Anndorie Sachs had her life turned upside down when authorities showed up at her door in Salt Lake City and threatened to take her four children away - all because another woman had stolen her identity and given birth to a baby who tested positive for drugs.
When CBS News first reported her story back in 2006, it was estimated that 200,000 Americans each year were the victims of what is called medical identity theft, but in the years since, the problem has gotten dramatically worse. According to a recent report by the Ponemon Institute, an independent research organization specializing in privacy and security issues, the number of victims grew to 1.85 million in 2013 - a 19 percent jump from the year before.
"In the criminal world, medical identity theft is now the low-hanging fruit," says Ann Patterson, the program director of the Medical Identity Fraud Alliance, which sponsored the Ponemon report.
Patterson told CBS News' Crimesider that while financial institutions like banks and credit card companies have created protections for their account holders, the health care industry lags behind, making medical data particularly vulnerable.
And unlike bank or credit card fraud, which can be detected with a credit report, there is no easy way for people to know when their identity has been stolen and used to get medical services.
"Typically, people don't discover they've been victimized until there is a bill that goes to collections. And it could be that the damage is already done to your medical file," says Steve Toporoff, an attorney in the division of privacy and identity protection with Federal Trade Commission.
According to Marie-Helen Maras, an associate professor at John Jay College of Criminal Justice and the author of "Computer Forensics: Cybercriminals, Laws and Evidence," thieves can use your personal information to get health insurance in your name, obtain prescriptions, even check into the hospital to give birth or have surgery.
"The impact of medical identity theft can be even more dire than financial identity theft," says Toporoff.
Yes, you might be billed for a procedure you didn't actually get, but that's not the only potential consequence. You could also end up being given the wrong blood type if you're in a car accident, or lose your insurance coverage because someone else maxed out your benefits. According to the Ponemon report, 15 percent of the medical identity theft victims surveyed reported that the theft had created misinformation in their medical records that led to a misdiagnosis, and 14 percent said they experienced a delay in care.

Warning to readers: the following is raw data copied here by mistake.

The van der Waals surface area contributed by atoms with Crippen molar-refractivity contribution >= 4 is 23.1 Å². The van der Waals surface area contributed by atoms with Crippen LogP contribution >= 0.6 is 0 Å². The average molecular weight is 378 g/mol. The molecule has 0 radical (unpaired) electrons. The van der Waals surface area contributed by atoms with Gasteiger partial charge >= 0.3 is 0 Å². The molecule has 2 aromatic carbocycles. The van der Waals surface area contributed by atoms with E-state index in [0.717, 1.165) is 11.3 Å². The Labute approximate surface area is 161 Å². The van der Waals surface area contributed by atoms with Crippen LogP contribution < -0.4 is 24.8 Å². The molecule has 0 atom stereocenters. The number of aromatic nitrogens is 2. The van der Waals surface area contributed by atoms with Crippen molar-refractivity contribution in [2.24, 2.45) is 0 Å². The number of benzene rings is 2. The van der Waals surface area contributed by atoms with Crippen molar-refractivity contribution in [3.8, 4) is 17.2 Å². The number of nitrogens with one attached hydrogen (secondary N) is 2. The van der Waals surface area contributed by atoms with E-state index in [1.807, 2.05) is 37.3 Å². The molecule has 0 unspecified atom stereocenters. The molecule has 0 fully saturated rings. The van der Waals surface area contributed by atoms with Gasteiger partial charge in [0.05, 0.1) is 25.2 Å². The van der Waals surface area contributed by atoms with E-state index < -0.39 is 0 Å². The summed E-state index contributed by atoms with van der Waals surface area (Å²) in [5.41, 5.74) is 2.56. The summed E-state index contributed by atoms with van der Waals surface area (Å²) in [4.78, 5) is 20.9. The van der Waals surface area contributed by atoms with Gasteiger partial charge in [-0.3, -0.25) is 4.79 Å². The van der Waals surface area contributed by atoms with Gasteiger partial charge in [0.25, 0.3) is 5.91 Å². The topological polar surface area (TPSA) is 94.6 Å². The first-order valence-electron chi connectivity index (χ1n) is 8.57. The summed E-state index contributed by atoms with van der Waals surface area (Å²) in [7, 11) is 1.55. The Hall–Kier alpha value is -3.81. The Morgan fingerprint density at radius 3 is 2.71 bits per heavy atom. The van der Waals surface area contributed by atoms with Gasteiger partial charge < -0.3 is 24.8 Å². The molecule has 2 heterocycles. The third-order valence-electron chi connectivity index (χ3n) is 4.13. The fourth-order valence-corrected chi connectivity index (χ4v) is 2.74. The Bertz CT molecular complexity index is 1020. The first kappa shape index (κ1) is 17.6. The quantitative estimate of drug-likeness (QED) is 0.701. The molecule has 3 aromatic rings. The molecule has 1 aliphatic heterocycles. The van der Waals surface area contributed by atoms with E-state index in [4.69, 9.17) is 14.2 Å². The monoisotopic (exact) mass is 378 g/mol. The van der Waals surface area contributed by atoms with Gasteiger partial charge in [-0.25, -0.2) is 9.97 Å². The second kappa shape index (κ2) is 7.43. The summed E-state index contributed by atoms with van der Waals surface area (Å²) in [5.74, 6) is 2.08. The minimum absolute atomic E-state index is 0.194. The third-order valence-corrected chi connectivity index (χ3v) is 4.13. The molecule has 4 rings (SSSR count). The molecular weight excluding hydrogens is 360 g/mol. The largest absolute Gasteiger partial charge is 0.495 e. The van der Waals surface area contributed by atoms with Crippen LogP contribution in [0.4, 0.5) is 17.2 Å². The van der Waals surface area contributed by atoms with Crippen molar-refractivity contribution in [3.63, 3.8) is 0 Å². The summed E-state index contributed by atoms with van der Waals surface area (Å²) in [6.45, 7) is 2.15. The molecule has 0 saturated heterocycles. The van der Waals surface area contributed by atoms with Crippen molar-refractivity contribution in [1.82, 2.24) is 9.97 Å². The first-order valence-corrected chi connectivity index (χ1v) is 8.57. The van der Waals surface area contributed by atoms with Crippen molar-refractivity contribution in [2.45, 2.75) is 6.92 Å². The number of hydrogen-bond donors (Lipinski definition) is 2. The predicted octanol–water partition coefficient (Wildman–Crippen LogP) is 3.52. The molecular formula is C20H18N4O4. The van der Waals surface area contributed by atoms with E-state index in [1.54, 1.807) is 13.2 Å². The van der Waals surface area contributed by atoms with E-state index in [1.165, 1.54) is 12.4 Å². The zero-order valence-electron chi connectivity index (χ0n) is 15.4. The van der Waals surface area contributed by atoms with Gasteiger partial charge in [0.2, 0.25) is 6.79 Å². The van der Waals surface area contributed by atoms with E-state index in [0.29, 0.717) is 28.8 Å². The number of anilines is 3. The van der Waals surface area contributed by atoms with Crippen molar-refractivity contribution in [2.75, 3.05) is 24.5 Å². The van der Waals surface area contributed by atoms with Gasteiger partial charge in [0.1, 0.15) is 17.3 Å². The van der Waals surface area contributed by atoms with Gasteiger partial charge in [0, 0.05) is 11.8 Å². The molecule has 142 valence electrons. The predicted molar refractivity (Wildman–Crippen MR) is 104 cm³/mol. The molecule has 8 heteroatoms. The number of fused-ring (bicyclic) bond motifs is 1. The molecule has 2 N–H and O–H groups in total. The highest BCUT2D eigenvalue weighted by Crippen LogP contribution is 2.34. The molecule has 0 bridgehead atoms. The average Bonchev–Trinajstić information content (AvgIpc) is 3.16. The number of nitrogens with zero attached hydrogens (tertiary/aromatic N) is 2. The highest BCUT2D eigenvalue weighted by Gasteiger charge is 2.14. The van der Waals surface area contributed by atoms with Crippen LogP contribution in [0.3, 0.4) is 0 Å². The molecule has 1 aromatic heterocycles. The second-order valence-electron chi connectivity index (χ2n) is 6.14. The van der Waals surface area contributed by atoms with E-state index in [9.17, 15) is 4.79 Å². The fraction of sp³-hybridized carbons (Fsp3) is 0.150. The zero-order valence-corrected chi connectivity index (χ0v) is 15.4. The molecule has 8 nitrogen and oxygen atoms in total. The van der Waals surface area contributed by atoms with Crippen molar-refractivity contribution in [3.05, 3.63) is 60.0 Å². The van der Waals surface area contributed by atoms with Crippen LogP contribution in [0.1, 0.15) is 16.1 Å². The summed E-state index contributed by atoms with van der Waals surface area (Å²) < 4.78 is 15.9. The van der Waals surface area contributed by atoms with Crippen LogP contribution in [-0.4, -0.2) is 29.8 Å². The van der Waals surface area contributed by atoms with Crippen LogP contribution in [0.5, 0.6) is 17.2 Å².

Because there is no central repository for medical data, there isn't a single place to alert health care providers like doctors and hospitals that you've been victimized and that someone might be masquerading as you.
"Victims have to go provider by provider and wait until it pops up again," says Eva Velasquez, the president and CEO of the non-profit Identity Theft Resource Center.
According to the Ponemon report, victims of medical identity theft spent an average of just over $18,000 in legal fees, payments to healthcare providers and other related expenses to get their financial and medical records straightened out after being victimized.
To make matters worse, the Medical Identity Fraud Alliance's Patterson says that police don't tend to investigate individual instances of medical identity theft; instead they focus on finding patterns in an area that might lead to an organized crime group.
"Police aren't necessarily going to put resources toward investigating the $5,000 surgery you didn't have," she says.
So, if a lone thief steals your identity and starts using it to get medical care, chances are he or she could get away with it - at least for now.
Patterson says the one area of medical identity theft where law enforcement has taken significant action is Medicare fraud, because it involves taxpayer dollars. She told Crimesider that she hopes the health care industry will band together and tackle the growing problem.